Canadian artist Lawren Harris is illuminated by Where the Universe Sings

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      A documentary by Peter Raymont and Nancy Lang. Rated G

      In Where the Universe Sings, there’s a hugely illuminating sequence of Group of Seven leader Lawren Harris’s paintings of Lake Superior’s Pic Island. Edited together in the order he worked on them, the images reveal the way the celebrated artist would strip away forms to the essential, imbuing them with a transcendental light.

      Though very much in the vein of educational TV-doc filmmaking, this thorough new movie will raise your appreciation for Harris’s glowing ice forms and dreamlike islandscapes. After almost a century, Harris is enjoying massive new interest, his best-known collector being actor Steve Martin, who curated last year’s Art Gallery of Ontario exhibit and who appears amid a parade of experts in the film.

      The doc provides ample opportunity to examine Harris’s art on a big screen, from his early representational work of Toronto street scenes, to his expressive and then abstracted landscapes, to the full-on, out-there abstraction that took his focus in late life.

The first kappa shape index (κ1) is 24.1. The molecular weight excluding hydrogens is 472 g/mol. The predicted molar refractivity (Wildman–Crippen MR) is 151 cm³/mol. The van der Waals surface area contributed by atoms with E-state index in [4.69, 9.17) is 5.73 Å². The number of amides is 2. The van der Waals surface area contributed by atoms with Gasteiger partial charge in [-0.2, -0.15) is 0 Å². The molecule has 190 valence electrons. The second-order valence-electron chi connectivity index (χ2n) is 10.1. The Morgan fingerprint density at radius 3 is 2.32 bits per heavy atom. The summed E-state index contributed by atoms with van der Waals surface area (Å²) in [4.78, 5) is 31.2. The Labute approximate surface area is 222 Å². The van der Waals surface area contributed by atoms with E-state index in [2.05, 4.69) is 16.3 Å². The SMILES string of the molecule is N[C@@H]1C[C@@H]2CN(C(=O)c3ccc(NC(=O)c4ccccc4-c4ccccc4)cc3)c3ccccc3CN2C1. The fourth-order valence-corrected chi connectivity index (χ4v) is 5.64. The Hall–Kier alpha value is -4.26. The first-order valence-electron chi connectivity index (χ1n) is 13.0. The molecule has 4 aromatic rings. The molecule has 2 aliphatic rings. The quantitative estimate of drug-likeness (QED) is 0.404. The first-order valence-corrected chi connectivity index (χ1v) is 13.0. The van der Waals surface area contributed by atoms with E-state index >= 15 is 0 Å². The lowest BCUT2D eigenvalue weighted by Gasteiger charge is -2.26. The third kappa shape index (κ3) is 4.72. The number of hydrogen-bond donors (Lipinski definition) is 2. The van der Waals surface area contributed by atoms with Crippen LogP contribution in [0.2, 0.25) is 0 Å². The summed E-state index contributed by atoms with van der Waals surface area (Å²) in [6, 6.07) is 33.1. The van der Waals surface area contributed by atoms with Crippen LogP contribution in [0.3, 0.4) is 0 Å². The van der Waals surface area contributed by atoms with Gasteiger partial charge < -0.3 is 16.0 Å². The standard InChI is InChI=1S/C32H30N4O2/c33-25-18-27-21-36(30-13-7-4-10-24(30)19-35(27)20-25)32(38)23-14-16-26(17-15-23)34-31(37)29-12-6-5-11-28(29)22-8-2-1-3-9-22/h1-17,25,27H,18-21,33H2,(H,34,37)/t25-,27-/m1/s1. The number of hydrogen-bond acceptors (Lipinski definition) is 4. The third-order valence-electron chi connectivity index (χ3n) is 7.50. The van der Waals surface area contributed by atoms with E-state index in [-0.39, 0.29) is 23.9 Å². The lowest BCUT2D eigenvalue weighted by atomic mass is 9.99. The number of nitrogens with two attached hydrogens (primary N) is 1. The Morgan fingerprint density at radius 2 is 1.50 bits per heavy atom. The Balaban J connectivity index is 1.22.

It also attempts to reveal the forces that shaped his life, from wartime disillusionment to meetings with Emily Carr, whom he encouraged to take a dramatic new direction.

      But Harris remains a bit of an enigma. Camera-shy and modest, he didn’t leave a lot of traces on film, so directors Peter Raymont and Nancy Lang build the portrait through dramatizations (cue his character surveying vast mountain ranges) and voice-overs of his letters and writing by Colm Feore.

      We learn his marriage broke up, we trace his movement from Rocky Mountain peaks to Maritime mining strikes to Arctic ice floes, and we witness the wealth that allowed him to pursue his art, and possibly drove him to depict the poorer quarters of his home city early on. We also glimpse his spiritual side, but the theosophy he believed in is almost impenetrable. All we know is his soaring peaks and luminescent natural forms reach for some higher place.

      What’s telling is that, even after all the film’s analysis and birth-to-death storytelling, so much of the man’s true heart remains a mystery.

      Then again that mystery, and the way his forms hold such otherworldly power—the kind that you feel more than you intellectualize—is probably a big reason we are still so fascinated with him today.